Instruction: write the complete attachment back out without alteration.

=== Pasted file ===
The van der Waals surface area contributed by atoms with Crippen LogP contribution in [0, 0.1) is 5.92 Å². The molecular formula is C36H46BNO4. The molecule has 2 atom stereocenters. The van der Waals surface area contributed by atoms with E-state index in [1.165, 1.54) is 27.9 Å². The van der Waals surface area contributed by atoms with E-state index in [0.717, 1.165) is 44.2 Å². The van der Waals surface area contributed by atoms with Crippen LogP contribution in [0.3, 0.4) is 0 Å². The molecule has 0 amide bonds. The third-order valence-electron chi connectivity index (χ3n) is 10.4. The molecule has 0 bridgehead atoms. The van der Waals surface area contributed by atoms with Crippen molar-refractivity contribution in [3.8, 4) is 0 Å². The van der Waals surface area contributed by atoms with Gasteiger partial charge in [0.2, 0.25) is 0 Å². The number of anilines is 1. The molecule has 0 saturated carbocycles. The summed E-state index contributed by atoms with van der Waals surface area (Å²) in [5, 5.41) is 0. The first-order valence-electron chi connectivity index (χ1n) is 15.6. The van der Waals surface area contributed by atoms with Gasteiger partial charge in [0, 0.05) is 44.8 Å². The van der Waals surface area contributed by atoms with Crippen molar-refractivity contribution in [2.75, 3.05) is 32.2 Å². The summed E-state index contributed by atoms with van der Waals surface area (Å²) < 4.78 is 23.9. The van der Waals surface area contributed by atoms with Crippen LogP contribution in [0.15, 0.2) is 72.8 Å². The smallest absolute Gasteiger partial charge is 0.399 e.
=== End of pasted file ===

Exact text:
The van der Waals surface area contributed by atoms with Crippen LogP contribution in [0, 0.1) is 5.92 Å². The molecular formula is C36H46BNO4. The molecule has 2 atom stereocenters. The van der Waals surface area contributed by atoms with E-state index in [1.165, 1.54) is 27.9 Å². The van der Waals surface area contributed by atoms with E-state index in [0.717, 1.165) is 44.2 Å². The van der Waals surface area contributed by atoms with Crippen LogP contribution in [0.3, 0.4) is 0 Å². The molecule has 0 amide bonds. The third-order valence-electron chi connectivity index (χ3n) is 10.4. The molecule has 0 bridgehead atoms. The van der Waals surface area contributed by atoms with Crippen molar-refractivity contribution in [3.8, 4) is 0 Å². The van der Waals surface area contributed by atoms with Gasteiger partial charge in [0.2, 0.25) is 0 Å². The number of anilines is 1. The molecule has 0 saturated carbocycles. The summed E-state index contributed by atoms with van der Waals surface area (Å²) in [5, 5.41) is 0. The first-order valence-electron chi connectivity index (χ1n) is 15.6. The van der Waals surface area contributed by atoms with Gasteiger partial charge in [0, 0.05) is 44.8 Å². The van der Waals surface area contributed by atoms with Crippen molar-refractivity contribution in [2.75, 3.05) is 32.2 Å². The summed E-state index contributed by atoms with van der Waals surface area (Å²) < 4.78 is 23.9. The van der Waals surface area contributed by atoms with Crippen LogP contribution in [0.15, 0.2) is 72.8 Å². The smallest absolute Gasteiger partial charge is 0.399 e.